The research team included professionals from health services, public health, epidemiology, medicine, behavioral science, pharmacy, clinical administration, and project management backgrounds. This purposefully interdisciplinary team fostered our ability to identify a range of potential influences on mail order pharmacy use. Focus groups were conducted by three trained facilitators, one in KPNC and two in KPHI. The researchers, including interviewers, were unknown to research participants prior to data collection. To improve neutrality and consistency of responses across groups [30], we used standardized semi-structured interview guides using the same predetermined open-ended questions and moderator prompts [31]. Interview questions queried participants about their pharmacy use preferences and the perceived benefits and disadvantages of both mail order and local pharmacies (please see the Additional file 1). Focus groups were digitally recorded, professionally transcribed verbatim, and deidentified prior to analysis. To augment qualitative data and describe the sample, we extracted demographic and clinical data from electronic health records. The study was approved by the KPNC Institutional Review Board; KPHI ceded Institutional Review Board (IRB) oversight for this study to KPNC. A completed ‘Standards for Reporting Qualitative Research’ checklist is included as supplemental material for reference.

Qualitative data analysis

We employed thematic analysis [32] to inductively and deductively derive themes from qualitative data [33] using NVivo 11 software (QSR Intl Pty Ltd.; Doncaster, Australia). We used the “Capability, Opportunity, Motivation, and Behavior” model (COM-B) [34] and closely related, validated Theoretical Domains Framework (TDF) [35, 36] to guide our qualitative analyses. These frameworks synthesize leading theories of behavior change, providing a systematic method for identifying influences on a given behavior. One doctoral candidate and two doctoral-level researchers in the fields of public health and behavioral medicine reviewed all transcripts to develop a coding scheme of broad meaningful themes. Guided by the COM-B framework, we focused on themes relevant to patients’ barriers and facilitators enacting two target behaviors: using mail order pharmacy and using a local pharmacy. We further defined each target behavior as encompassing three individual actions: requesting a prescription refill (e.g., in-person, by phone, or online), paying for a prescription refill (e.g., using a credit card online), and receiving a prescription refill (e.g., refilling it in-person from a pharmacist or receiving it in the mail). One researcher independently coded each focus group transcript, with two of these transcripts double-coded by a second researcher to promote reliability. Following the coding process, themes were mapped to COM-B categories [34]: psychological capability (e.g., knowledge of the mail order pharmacy service); physical opportunity (e.g., the pharmacy location); social opportunity (e.g., the opportunity to interact with a pharmacist); automatic motivation (e.g., emotional reactions, rewards); and reflective motivation (e.g., conscious beliefs and intentions). The research team discussed the text allocated to each theme, and the themes allocated to each category, with discrepancies resolved by consensus.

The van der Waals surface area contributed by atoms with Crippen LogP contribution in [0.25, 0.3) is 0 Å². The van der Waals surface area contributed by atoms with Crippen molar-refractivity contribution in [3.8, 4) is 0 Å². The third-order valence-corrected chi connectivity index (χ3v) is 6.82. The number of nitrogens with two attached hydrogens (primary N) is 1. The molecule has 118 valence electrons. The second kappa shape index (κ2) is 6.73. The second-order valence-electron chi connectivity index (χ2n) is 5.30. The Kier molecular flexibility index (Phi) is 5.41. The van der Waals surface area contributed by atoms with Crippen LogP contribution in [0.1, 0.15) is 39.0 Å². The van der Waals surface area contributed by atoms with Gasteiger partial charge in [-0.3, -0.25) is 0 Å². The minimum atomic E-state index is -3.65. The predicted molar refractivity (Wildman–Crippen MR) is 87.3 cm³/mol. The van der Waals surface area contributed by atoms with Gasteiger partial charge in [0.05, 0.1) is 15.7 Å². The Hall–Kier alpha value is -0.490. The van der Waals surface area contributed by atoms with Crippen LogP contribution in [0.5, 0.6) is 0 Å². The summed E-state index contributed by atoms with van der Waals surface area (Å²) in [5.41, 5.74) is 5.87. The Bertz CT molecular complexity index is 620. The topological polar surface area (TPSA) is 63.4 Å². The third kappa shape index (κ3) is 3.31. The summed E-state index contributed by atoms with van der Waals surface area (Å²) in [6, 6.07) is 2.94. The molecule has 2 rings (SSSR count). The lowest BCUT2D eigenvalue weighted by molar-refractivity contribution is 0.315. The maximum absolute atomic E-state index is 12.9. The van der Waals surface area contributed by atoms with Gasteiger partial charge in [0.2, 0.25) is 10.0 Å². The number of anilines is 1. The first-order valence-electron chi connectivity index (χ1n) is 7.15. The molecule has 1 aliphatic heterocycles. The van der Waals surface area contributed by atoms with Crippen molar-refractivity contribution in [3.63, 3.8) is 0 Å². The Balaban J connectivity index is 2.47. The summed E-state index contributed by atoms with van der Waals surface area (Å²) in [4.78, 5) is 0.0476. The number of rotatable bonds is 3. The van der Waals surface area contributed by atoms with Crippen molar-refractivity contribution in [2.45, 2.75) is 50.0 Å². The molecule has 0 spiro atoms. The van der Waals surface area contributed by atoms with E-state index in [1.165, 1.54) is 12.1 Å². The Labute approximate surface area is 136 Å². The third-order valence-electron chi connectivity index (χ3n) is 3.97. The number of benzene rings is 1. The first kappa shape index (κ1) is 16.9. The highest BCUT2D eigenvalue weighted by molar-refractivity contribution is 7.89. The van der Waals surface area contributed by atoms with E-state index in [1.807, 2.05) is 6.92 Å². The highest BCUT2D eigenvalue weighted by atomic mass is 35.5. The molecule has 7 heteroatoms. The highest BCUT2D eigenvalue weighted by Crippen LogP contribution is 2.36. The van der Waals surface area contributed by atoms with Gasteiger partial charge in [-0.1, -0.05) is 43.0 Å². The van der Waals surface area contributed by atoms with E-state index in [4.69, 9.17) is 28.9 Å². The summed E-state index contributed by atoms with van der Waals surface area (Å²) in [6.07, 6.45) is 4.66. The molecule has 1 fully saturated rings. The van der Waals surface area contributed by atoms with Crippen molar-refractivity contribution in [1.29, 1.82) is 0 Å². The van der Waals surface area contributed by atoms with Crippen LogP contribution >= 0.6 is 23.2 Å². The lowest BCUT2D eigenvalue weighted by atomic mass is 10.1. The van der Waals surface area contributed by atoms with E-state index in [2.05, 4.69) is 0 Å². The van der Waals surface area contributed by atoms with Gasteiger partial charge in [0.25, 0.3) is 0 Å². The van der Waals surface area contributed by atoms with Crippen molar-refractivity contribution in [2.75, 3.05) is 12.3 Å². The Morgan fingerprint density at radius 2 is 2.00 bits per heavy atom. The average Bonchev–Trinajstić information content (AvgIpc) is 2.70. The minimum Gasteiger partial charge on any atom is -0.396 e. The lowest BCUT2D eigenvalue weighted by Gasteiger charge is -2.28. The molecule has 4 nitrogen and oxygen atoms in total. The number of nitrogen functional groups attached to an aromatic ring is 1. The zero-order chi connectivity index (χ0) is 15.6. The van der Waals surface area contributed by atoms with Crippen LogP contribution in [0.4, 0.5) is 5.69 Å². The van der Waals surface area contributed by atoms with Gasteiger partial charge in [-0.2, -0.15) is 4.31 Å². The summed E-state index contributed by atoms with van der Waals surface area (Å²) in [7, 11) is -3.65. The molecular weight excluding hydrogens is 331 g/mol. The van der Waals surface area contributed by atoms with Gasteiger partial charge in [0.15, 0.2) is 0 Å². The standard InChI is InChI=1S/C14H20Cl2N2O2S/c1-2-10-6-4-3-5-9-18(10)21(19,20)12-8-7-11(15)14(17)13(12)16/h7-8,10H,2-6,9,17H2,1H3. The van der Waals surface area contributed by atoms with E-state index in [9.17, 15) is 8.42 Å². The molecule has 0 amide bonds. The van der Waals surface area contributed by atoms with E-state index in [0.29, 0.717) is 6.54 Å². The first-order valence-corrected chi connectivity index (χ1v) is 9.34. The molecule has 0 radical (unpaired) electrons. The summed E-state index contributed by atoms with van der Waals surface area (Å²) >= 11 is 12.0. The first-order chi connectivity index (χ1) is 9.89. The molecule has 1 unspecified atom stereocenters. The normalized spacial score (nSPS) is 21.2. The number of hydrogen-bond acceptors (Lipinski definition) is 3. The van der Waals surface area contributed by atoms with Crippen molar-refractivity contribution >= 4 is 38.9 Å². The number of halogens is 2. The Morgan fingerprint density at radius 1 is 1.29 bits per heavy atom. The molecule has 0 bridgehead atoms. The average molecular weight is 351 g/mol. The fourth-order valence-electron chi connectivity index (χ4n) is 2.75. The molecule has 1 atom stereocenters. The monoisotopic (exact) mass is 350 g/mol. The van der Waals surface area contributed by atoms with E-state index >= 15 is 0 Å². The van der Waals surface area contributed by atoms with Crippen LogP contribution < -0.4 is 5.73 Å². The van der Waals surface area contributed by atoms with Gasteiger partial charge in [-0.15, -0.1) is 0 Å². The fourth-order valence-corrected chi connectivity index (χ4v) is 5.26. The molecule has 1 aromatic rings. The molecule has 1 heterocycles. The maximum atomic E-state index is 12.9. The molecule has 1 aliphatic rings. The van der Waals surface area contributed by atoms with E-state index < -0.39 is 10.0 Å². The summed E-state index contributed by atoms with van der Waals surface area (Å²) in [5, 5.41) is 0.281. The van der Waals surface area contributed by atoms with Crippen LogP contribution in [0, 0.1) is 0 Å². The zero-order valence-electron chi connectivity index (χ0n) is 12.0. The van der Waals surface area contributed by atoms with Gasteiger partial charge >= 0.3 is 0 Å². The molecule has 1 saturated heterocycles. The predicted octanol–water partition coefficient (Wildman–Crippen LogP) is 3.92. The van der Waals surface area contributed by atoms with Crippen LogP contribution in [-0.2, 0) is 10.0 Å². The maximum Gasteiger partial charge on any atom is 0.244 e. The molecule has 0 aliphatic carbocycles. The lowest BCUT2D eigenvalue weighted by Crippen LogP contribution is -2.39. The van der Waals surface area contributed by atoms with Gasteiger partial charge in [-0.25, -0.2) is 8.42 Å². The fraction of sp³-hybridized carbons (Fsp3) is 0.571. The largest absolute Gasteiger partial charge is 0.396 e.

Results

Table 1 shows the demographic characteristics of study participants (n = 28). Slightly more than half were female (57%); the average age of participants was 64.1 years. Thirty-six percent of patients were Asian, Native Hawaiian or other Pacific Islander; 21% were Black/African-American; 7% were Hispanic/Latino, and 36% were non-Hispanic White.

Table 1 Demographic characteristics of focus group attendees overall at Kaiser Permanente Northern California (KPNC) and Kaiser Permanente Hawaii (KPHI) (n = 28)

Table 2 shows the 26 qualitative themes that emerged from the analysis, mapped to COM-B categories and stratified by perceived barriers vs. facilitators of using mail order pharmacy. As shown in Fig. 1, which displays the broad grouping of themes by COM-B category, most themes (20/26) fell into the category of ‘Opportunity.’ Of those, 13 themes (65%) represented barriers. These ‘opportunity’ barriers included unpredictability of the medication delivery date, concerns about mail security, and difficulty coordinating refill orders for multiple prescriptions. Patients’ quotes related to this theme appear in italics; the focus group type (mail order user versus (vs.) non-user), site, and participant number from which they emerge follow in parentheses:

You don’t know when you going to get it. They cannot give you a delivery date. […] I can’t do it, because I’m too scared about that, […] it cost me too much, too expensive to take that chance with insulin [of failing to receive it on time]. (Non-user) KPNC, 6.